Wednesday, January 2, 2013

Prototype power board to light up four Raspberry Pi's

Building the actually power board was fairly straightforward. I started with a prototype on a simple rectangular grid-style PC board (Radioshack 276-149), which measures roughly 45mm by 70 mm (1 27/32 inch by 2 27/32 inch). It provides ample space for everything that needs to be done. The build was really not much more than positioning the components and attaching everything.

A few pointers:

Begin with drilling the hole for the toggle switch. That way, you won't have any debris gathering in your components.

The USB ports will pre-drilled fit in the holes, but you may have to bend the clamps on the sides out of the way. Make sure you get the  polarity right. Wikipedia has a page on USB connectors that shows you the pin layout. In my build, I am using a vertical double type A connector.

Position the components on the side of the board that does not have the solder rings. All components fit through and can be soldered on the other side.

After positioning the components, carefully bend the end of the leads that stick through to secure the pieces to the board before soldering them. Soldering is a lot easier when the stuff doesn't move around.

Position all components on the board before you start soldering them in place. De-soldering isn't all that easy and it always leaves a little bit of a mess. Get it straight the first time.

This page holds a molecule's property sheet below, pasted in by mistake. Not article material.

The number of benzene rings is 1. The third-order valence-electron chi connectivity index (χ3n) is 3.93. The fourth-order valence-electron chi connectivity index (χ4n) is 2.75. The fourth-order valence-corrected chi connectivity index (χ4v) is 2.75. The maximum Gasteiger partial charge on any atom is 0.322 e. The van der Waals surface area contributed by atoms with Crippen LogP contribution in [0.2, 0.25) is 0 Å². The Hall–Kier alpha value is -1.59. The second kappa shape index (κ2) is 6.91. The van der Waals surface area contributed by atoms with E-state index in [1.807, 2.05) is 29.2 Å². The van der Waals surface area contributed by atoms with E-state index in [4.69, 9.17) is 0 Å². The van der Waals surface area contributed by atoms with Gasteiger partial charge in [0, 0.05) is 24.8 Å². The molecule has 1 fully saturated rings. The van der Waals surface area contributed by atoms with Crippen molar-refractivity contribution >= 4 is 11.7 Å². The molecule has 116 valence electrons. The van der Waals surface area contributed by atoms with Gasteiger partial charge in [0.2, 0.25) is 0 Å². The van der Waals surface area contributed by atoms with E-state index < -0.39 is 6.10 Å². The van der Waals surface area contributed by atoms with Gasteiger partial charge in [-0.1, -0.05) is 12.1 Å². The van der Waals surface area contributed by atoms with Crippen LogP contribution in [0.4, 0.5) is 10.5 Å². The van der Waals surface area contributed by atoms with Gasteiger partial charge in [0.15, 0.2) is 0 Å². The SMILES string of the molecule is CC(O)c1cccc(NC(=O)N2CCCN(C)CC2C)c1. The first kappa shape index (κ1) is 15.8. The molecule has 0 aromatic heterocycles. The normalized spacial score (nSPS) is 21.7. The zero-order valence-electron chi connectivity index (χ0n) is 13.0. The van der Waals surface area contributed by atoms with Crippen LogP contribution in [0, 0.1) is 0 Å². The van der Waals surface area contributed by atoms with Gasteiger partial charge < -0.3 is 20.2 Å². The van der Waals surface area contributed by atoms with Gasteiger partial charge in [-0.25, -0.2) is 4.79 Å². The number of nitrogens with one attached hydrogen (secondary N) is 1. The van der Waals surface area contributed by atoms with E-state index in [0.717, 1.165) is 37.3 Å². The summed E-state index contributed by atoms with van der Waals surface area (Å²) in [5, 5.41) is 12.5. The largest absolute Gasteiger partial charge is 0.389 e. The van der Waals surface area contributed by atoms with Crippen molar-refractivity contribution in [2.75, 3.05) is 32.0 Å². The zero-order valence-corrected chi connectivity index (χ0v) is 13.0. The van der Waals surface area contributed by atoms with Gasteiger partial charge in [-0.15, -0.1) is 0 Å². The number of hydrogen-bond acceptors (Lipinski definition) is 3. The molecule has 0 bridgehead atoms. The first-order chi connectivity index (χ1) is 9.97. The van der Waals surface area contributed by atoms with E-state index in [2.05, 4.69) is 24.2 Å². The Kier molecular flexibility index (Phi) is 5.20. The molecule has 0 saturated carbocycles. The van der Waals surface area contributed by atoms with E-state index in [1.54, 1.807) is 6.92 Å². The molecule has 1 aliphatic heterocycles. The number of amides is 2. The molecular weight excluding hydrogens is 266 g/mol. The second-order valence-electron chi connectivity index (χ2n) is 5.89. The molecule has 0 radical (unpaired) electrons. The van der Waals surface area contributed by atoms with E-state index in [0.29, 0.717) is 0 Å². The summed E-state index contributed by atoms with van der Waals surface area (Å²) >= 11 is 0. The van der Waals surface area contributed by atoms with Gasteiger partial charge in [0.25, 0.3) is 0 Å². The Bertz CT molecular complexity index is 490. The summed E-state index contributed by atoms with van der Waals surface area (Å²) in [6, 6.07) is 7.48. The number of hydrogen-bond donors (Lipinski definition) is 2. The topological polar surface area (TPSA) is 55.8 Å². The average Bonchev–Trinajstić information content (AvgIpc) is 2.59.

Once all the components are soldered in place, wire them up. Since I had it  laying around, I used 24 gauge pre-tinned copper wire (Radioshack 278-1341). Besides, AWG 24 is rated up to 3.5 A for chassis wiring, and with 4 USB ports, I should only draw around 2 A.

The first board, as shown above, does not have the power bus on it yet, but that should be a relatively simple addition. The solder joints aren't perfect, but they seem to do the trick.

After checking the connections for shorts with a multi-meter, the board was hooked up to the main power supply. Using my USB tester cable, I did confirm +5 V over the USB cable. Time to hook up the RPi's!


Adding a little power to the boards, and toggling the switch to the 'On' position, did what I hoped it would. The power LED came on, and my four boards powered up. Putting the multi-meter inline with the power supply proved that I indeed made the right design decision; these four boards pull fairly significant current:

The next step will be to build two more boards, and a distribution panel that connects the power supply to the boards.

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